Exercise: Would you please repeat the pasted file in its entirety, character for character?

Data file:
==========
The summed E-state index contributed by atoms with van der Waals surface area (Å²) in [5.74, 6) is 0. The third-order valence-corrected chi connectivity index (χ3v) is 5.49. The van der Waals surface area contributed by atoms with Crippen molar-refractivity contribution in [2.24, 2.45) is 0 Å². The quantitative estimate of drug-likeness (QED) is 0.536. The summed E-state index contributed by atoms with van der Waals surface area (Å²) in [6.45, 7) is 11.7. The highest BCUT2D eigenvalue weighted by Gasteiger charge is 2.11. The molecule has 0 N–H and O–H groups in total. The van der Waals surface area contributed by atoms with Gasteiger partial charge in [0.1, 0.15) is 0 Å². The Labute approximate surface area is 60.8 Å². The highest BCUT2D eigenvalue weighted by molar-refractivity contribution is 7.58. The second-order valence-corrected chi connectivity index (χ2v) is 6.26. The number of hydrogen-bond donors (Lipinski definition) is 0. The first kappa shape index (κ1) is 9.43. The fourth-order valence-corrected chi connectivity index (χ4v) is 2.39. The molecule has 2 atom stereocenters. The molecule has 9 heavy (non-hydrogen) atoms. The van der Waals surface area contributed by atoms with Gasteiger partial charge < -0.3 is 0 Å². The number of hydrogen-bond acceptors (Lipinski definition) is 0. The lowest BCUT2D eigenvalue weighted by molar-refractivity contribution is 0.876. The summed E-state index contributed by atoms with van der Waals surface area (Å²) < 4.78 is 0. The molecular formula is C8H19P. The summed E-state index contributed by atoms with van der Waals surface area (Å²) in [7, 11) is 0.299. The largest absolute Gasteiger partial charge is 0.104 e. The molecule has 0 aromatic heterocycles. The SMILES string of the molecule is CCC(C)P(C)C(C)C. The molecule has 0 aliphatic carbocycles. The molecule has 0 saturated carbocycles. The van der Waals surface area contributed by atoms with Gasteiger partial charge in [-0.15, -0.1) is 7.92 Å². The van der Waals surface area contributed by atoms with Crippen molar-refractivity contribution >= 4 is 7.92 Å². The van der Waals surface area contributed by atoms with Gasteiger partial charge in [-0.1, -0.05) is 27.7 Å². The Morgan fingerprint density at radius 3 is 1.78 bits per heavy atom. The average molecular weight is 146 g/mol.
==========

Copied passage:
The summed E-state index contributed by atoms with van der Waals surface area (Å²) in [5.74, 6) is 0. The third-order valence-corrected chi connectivity index (χ3v) is 5.49. The van der Waals surface area contributed by atoms with Crippen molar-refractivity contribution in [2.24, 2.45) is 0 Å². The quantitative estimate of drug-likeness (QED) is 0.536. The summed E-state index contributed by atoms with van der Waals surface area (Å²) in [6.45, 7) is 11.7. The highest BCUT2D eigenvalue weighted by Gasteiger charge is 2.11. The molecule has 0 N–H and O–H groups in total. The van der Waals surface area contributed by atoms with Gasteiger partial charge in [0.1, 0.15) is 0 Å². The Labute approximate surface area is 60.8 Å². The highest BCUT2D eigenvalue weighted by molar-refractivity contribution is 7.58. The second-order valence-corrected chi connectivity index (χ2v) is 6.26. The number of hydrogen-bond donors (Lipinski definition) is 0. The first kappa shape index (κ1) is 9.43. The fourth-order valence-corrected chi connectivity index (χ4v) is 2.39. The molecule has 2 atom stereocenters. The molecule has 9 heavy (non-hydrogen) atoms. The van der Waals surface area contributed by atoms with Gasteiger partial charge < -0.3 is 0 Å². The number of hydrogen-bond acceptors (Lipinski definition) is 0. The lowest BCUT2D eigenvalue weighted by molar-refractivity contribution is 0.876. The summed E-state index contributed by atoms with van der Waals surface area (Å²) < 4.78 is 0. The molecular formula is C8H19P. The summed E-state index contributed by atoms with van der Waals surface area (Å²) in [7, 11) is 0.299. The largest absolute Gasteiger partial charge is 0.104 e. The molecule has 0 aromatic heterocycles. The SMILES string of the molecule is CCC(C)P(C)C(C)C. The molecule has 0 aliphatic carbocycles. The molecule has 0 saturated carbocycles. The van der Waals surface area contributed by atoms with Gasteiger partial charge in [-0.15, -0.1) is 7.92 Å². The van der Waals surface area contributed by atoms with Crippen molar-refractivity contribution >= 4 is 7.92 Å². The van der Waals surface area contributed by atoms with Gasteiger partial charge in [-0.1, -0.05) is 27.7 Å². The Morgan fingerprint density at radius 3 is 1.78 bits per heavy atom. The average molecular weight is 146 g/mol.